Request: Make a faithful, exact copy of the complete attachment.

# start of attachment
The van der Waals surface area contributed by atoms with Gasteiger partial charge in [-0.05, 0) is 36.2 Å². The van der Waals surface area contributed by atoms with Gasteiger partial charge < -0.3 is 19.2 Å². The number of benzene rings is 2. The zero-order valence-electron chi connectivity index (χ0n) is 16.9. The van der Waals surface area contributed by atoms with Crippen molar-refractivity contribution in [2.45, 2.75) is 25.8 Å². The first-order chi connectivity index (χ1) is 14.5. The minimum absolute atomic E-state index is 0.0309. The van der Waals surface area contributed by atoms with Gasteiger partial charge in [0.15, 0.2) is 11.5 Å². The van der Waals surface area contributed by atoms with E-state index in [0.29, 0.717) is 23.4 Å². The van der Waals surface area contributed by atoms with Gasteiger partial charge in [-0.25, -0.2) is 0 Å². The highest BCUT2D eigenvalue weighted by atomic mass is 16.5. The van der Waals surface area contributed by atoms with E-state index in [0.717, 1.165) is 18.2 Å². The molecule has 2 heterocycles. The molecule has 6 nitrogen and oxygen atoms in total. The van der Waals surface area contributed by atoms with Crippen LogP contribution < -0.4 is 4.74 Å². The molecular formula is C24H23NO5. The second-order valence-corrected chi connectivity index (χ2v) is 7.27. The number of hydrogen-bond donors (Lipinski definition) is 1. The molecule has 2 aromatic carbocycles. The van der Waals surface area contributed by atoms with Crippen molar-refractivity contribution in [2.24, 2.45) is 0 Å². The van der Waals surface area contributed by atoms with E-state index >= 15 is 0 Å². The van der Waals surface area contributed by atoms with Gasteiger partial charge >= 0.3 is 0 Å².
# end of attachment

The van der Waals surface area contributed by atoms with Gasteiger partial charge in [-0.05, 0) is 36.2 Å². The van der Waals surface area contributed by atoms with Gasteiger partial charge < -0.3 is 19.2 Å². The number of benzene rings is 2. The zero-order valence-electron chi connectivity index (χ0n) is 16.9. The van der Waals surface area contributed by atoms with Crippen molar-refractivity contribution in [2.45, 2.75) is 25.8 Å². The first-order chi connectivity index (χ1) is 14.5. The minimum absolute atomic E-state index is 0.0309. The van der Waals surface area contributed by atoms with Gasteiger partial charge in [0.15, 0.2) is 11.5 Å². The van der Waals surface area contributed by atoms with E-state index in [0.29, 0.717) is 23.4 Å². The van der Waals surface area contributed by atoms with Gasteiger partial charge in [-0.25, -0.2) is 0 Å². The highest BCUT2D eigenvalue weighted by atomic mass is 16.5. The van der Waals surface area contributed by atoms with E-state index in [0.717, 1.165) is 18.2 Å². The molecule has 2 heterocycles. The molecule has 6 nitrogen and oxygen atoms in total. The van der Waals surface area contributed by atoms with Crippen LogP contribution < -0.4 is 4.74 Å². The molecular formula is C24H23NO5. The second-order valence-corrected chi connectivity index (χ2v) is 7.27. The number of hydrogen-bond donors (Lipinski definition) is 1. The molecule has 2 aromatic carbocycles. The van der Waals surface area contributed by atoms with Crippen molar-refractivity contribution in [2.24, 2.45) is 0 Å². The van der Waals surface area contributed by atoms with E-state index >= 15 is 0 Å². The van der Waals surface area contributed by atoms with Gasteiger partial charge >= 0.3 is 0 Å².